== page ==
John Allen Campbell (January 20, 1952 - June 13, 1993) was an American blues guitarist, singer and songwriter, who was born in Shreveport, Louisiana.
Campbell's favoured instruments were a 1952 Gibson Southern Jumbo acoustic, a 1934 National Steel and a 1940's National resophonic guitar.
He grew up in Shreveport, Louisiana, and his first group was the Texas based electric power trio, Junction. Formed in 1973, in Corpus Christi, Texas, the band consisted of John on guitar and vocals, Tim Delaney on bass and vocals, and Jack "Satch" Haupt on drums and vocals. The trio disbanded two years later, and Campbell cut his first album titled Street Suite. At the eve of the 1980s he spent a time at the Robin Hood Studios in Tyler, Texas and taped a demo with his acoustic versions of blues standards. In 2000 these twelve tracks were issued as the compilation album, Tyler, Texas Session.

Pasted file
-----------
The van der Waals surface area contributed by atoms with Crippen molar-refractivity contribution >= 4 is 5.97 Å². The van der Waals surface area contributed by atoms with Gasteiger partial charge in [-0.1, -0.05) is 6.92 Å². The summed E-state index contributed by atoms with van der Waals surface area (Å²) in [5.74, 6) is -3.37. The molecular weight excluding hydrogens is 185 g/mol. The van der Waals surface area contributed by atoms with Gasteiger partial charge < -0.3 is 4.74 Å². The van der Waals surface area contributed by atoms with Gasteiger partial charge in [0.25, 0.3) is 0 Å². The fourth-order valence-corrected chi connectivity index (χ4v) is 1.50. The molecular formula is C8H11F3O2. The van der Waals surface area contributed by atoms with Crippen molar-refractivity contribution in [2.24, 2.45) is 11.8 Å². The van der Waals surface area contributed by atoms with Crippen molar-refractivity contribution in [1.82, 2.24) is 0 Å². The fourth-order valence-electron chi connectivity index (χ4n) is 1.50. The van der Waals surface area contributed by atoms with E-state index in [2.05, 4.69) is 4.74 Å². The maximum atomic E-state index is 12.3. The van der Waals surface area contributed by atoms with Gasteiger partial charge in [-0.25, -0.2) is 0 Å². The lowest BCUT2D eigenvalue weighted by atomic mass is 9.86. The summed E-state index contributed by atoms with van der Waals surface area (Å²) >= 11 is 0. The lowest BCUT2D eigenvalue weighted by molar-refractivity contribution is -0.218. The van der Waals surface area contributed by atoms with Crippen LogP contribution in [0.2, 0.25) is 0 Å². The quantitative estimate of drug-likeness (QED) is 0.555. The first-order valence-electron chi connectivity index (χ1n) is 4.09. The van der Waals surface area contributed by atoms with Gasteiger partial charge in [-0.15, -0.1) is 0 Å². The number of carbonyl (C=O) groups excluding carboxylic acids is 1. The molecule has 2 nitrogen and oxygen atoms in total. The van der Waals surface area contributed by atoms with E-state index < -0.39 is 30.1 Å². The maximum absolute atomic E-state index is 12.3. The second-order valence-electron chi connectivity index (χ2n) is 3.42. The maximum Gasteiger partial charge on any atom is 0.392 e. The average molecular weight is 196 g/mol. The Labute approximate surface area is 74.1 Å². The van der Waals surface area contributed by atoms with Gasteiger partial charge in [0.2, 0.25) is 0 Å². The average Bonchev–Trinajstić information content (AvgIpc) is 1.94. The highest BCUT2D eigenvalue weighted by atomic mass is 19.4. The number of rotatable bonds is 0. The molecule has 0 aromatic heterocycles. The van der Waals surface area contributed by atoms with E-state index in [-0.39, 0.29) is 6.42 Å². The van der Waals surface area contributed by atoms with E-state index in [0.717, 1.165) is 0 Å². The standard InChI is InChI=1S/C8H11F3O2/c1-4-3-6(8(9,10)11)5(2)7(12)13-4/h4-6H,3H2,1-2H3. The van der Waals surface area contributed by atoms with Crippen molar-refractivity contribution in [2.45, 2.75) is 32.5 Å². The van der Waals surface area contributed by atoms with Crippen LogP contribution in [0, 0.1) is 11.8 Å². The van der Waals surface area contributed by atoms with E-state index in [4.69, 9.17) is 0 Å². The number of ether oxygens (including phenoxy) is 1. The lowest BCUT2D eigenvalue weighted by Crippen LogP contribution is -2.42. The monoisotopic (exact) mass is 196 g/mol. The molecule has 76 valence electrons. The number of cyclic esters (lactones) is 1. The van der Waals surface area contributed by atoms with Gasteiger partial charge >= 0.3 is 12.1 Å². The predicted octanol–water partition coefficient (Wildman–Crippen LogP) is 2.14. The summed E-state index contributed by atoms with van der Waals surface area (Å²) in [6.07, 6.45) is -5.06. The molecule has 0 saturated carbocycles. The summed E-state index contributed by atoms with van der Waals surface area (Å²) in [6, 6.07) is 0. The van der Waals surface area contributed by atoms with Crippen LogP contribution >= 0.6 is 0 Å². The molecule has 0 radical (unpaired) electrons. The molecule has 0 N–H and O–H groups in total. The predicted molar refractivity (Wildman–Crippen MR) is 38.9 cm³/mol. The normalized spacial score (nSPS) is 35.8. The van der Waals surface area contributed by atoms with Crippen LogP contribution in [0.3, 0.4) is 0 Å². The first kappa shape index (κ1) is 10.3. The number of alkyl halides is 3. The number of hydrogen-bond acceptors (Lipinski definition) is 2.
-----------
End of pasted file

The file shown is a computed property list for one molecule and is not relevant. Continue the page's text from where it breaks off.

As a solo artist, Campbell continued to play in clubs of east Texas, and he also appeared in New Orleans. In 1985 he moved to New York and joined the local blues scene. His next album, A Man And His Blues, featured Ronnie Earl as producer and guest guitarist, was recorded during two days in April 1988, and was released on a small German record label. Its follow-up releases were on Elektra, One Believer (1991) and Howlin' Mercy (1993). The latter included the single cover version of Led Zeppelin's "When The Levee Breaks".
At the time when his recordings and live performances, including an extensive U.S. tour with Buddy Guy as well as two European ventures in 1992 and 1993, were gaining him popularity, Campbell suffered heart failure, in his sleep, aged 41, at his home in New York.
He is survived by his wife, Dolly Fox; his daughter, Paris; his daughter, Elizabeth; and his brother, William.
Street Suite (1975),
A Man And His Blues (1988, Cross Cut Records; re-issued in July 1994, Blue Rock'it Records),
One Believer (1991, Elektra),
Howlin' Mercy (1993, Elektra),
Tyler, Texas Session (2000, Sphere Sound Records)
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